In Yankee stadium where the New York Yankees were about to play the second and final game of a brief but possibly significant early season series with the Cleveland Indians, a well-dressed man in a charcoal-gray suit was giving illuminating bits of information to a less well-informed companion, who nodded amiably from time to time without appearing too profoundly impressed by anything that was said.
When the game started and Bobby Avila of the Indians came to bat in the first inning, the man in the charcoal-gray suit poked his friend in the arm.
"This is the guy," he said, "who made that bunt last night that started everything."
At this, the man who had previously been unimpressed sat up, leaned forward and watched Avila intently.
"Is that right?" he said. "This is the fellow, huh?"
Obviously, he had been hearing about "the bunt that started everything." And obviously he was impressed. This showed good sense. It was a bunt (see drawing below) well worth remembering, and it pointed up a situation that even Casey Stengel can't gloss over.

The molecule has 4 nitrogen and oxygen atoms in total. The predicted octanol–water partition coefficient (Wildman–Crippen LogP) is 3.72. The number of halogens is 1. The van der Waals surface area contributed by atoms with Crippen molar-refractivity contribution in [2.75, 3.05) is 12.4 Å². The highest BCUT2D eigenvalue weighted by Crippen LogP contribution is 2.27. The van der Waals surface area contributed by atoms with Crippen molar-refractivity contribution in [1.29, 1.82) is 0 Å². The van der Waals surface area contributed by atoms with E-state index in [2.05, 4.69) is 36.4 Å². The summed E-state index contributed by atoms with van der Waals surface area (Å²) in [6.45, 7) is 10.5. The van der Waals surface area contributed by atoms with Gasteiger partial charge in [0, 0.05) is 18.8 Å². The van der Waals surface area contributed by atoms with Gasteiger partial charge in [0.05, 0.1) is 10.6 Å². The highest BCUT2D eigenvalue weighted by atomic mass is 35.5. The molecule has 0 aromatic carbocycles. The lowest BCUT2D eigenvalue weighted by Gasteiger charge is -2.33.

The bunt came in the third inning of the game played between the Indians and the Yankees the night before and was a masterpiece of conception and execution. It tipped the game in the Indians' favor (they won 9-6), probably the series as well (the unworried Indians won again the next day against the previously undefeated Bob Turley) and possibly the season.
This last may sound a little farfetched, the season being less than 25 games old at the time, but it seems less so when Avila's bunt is viewed as another impressive contribution to the ever-growing pile of testimony that the Indians are now the Big Team in the American League. There is no doubt that they have the big pitchers and the big hitters and the alert get-the-break get-the-jump players who win ball games and pennants.
Consider the setting. The Indians had come into New York on a four-game winning streak. They were in first place (two games ahead of the Yankees, who were tied for second with the White Sox), mostly by reason of 11 victories in 13 games against the four second-division clubs, an old Indian habit.
If the Yankees could beat the Indians both games they could squeeze past Cleveland in the league standings. More than that, they would put the Indians in their proper place by making it plain that, while the Indians might steal pennants by beating the blood and bone out of the second division, they still could not beat New York. The Indians haven't won a season's series from the Yankees in 10 years.